On Friday 01 September, our Art History course, led by Jennifer Mills, resumed with a look at the works of art collected by Sir John Sloane, and exhibited in his home in Lincoln’s Inn Fields.
Jennifer started with a brief update on her trip across Europe, which had included the Scrovegni Chapel in Padua with its Giotto Frescoes (1303-1305), the Donatello Horseman in Padua, the Vermeer paintings in the Rijksmuseum in Amsterdam, and the works in the Franz Hals Museum in Haarlem, the various artists in the Mauritshaus Museum in The Hague, a narrative that cleverly linked into the themes of her previous course.
This time, we are hearing about the Art Galleries in London, starting with the Sir John Sloane Museum, and then moving on to the Dulwich Picture Gallery, the Royal Academy, the Wallace Collection, Kenwood House, and ending with the Greenwich Maritime Museum.
Jennifer described how the three houses in Lincoln’s Inn Fields all had different histories before coming together to form a museum. The three houses are packed with exhibits, many from Sir John Sloane’s professional interest as an architect. The museum was saved from being sold off by his profligate son after his death (1837) by an Act of Parliament in 1833. There are some 30,000 architectural drawings, as well as many paintings in the Picture Room – a studiolo hung with paintings on cupboard doors that open to reveal more paintings on the inside of the doors and on the walls behind.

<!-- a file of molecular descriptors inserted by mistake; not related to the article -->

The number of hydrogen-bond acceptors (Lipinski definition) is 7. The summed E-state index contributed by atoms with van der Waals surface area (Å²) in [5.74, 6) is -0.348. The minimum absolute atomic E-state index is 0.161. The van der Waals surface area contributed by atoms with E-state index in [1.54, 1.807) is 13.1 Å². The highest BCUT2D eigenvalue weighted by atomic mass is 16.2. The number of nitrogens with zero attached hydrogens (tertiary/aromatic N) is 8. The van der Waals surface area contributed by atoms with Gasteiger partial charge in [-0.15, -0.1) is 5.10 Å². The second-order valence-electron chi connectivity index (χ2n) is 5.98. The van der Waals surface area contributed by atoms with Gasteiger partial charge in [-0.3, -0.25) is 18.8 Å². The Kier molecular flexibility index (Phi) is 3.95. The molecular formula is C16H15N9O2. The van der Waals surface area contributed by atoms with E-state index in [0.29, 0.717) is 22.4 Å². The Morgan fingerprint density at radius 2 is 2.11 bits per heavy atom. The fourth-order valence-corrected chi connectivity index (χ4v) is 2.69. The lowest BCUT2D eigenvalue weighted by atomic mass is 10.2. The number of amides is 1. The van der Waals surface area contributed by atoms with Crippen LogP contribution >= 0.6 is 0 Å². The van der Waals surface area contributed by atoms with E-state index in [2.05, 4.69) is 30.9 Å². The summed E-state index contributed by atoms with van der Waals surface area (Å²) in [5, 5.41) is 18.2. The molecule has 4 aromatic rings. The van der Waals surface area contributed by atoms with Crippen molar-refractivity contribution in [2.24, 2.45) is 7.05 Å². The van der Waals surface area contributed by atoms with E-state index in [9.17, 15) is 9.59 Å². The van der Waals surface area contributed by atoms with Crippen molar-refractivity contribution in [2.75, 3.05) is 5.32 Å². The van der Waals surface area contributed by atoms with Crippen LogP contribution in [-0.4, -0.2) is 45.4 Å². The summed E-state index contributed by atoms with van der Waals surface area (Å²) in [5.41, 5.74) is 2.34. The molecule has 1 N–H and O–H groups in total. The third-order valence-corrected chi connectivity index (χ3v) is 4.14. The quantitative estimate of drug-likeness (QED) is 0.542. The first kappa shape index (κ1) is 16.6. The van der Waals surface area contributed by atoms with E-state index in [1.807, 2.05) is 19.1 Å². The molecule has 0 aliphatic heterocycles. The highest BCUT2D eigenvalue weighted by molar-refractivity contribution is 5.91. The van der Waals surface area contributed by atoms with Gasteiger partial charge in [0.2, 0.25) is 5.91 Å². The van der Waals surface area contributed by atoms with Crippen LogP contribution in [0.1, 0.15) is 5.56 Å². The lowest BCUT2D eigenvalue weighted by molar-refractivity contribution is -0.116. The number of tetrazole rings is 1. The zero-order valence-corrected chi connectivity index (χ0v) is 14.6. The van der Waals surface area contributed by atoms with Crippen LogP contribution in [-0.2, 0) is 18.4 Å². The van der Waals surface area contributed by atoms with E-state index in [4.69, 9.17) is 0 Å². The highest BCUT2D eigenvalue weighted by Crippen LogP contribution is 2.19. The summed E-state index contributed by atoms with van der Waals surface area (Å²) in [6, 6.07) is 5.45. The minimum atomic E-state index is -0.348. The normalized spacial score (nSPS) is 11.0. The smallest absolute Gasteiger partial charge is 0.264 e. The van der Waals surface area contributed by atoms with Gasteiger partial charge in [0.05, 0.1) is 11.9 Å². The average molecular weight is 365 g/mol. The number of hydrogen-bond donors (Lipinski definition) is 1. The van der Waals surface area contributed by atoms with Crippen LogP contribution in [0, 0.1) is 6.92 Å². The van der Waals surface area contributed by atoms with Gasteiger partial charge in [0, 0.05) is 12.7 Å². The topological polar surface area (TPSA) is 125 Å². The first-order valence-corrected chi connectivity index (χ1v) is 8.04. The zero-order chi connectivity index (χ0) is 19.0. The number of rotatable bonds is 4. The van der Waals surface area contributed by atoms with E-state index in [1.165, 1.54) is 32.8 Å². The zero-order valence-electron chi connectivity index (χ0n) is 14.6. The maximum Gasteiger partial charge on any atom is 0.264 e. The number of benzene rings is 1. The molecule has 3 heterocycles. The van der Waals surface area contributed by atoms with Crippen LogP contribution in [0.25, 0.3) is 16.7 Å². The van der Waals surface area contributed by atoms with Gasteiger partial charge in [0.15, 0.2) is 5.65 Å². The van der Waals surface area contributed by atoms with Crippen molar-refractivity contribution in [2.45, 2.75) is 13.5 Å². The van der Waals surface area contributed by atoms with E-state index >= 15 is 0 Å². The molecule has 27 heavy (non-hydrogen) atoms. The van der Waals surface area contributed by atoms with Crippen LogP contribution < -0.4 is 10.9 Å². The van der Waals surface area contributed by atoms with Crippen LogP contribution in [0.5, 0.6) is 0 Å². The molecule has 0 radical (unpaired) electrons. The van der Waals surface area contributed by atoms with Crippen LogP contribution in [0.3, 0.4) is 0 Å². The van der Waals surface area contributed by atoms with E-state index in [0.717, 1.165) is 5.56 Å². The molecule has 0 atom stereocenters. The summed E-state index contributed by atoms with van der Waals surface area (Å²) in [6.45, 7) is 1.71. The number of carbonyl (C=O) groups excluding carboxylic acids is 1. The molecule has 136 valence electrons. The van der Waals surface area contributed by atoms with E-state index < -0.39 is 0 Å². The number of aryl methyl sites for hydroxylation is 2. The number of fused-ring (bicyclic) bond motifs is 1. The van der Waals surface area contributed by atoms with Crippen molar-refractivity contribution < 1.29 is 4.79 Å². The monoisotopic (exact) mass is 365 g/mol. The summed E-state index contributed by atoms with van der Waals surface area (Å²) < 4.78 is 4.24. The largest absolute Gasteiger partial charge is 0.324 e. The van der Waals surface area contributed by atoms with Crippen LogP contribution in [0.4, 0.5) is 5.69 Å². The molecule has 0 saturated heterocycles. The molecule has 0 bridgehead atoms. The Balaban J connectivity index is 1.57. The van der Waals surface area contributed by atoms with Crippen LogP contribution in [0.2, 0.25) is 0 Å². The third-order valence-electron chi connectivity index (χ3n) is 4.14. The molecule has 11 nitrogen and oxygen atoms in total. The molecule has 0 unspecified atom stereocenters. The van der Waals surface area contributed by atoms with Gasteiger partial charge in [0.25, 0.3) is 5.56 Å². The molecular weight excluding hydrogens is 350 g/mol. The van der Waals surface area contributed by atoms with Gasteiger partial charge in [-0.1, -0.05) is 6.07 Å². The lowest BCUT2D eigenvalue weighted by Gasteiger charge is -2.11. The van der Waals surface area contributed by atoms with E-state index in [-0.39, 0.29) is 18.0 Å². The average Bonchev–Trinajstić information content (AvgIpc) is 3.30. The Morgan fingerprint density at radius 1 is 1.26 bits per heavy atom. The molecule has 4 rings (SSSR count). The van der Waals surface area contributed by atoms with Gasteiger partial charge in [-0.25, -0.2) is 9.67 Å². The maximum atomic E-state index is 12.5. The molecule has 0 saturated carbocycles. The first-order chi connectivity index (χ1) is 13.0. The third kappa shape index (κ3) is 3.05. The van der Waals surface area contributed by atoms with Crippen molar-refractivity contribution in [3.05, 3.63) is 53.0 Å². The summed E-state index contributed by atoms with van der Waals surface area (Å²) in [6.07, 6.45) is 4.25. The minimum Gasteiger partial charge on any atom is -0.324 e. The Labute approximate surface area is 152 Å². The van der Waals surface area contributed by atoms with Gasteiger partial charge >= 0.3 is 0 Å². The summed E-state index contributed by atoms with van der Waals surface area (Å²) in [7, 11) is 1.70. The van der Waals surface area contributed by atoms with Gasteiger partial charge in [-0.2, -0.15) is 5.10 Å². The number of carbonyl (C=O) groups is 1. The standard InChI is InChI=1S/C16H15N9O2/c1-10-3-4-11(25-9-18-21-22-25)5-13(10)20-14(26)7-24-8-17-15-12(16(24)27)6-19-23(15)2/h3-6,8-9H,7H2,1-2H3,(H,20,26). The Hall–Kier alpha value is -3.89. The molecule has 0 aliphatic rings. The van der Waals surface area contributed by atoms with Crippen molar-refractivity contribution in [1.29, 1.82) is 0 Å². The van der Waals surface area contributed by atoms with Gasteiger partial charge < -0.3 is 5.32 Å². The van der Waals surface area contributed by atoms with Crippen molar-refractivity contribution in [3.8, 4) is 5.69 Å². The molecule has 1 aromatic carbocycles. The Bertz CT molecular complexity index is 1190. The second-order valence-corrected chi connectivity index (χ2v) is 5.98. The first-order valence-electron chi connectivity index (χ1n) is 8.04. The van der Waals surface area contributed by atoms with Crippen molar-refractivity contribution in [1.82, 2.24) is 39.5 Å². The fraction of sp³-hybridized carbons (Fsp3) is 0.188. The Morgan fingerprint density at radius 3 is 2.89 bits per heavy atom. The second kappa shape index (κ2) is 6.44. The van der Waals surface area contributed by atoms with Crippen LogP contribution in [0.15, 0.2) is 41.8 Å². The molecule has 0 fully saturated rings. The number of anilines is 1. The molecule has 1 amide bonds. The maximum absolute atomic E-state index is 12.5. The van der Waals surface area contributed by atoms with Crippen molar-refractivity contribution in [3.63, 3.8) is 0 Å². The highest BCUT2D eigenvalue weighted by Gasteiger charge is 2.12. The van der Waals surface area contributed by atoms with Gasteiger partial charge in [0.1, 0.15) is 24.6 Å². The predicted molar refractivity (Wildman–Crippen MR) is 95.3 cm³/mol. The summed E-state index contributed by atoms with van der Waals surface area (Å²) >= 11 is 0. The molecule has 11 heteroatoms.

Of particular interest is the collection of Hogarth paintings and engravings, and Jennifer described how Hogarth had published the prints to make money using the paintings as advertisements. The Hogarth pictures led us to the Coram Foundation – believed to be the first public art gallery in London – and William Hogath’s involvement with the Coram Foundation for foundling children. We followed through the Rake’s Progress, the Harlot’s Progress, and examined Beer Street and Gin Lane before ending up in Bedlam.
With excellent photographs and her humorous and absorbing anecdotes, two hours had passed in a flash. The next session is on 15 September 2023, and will be based on the Dulwich Picture Gallery.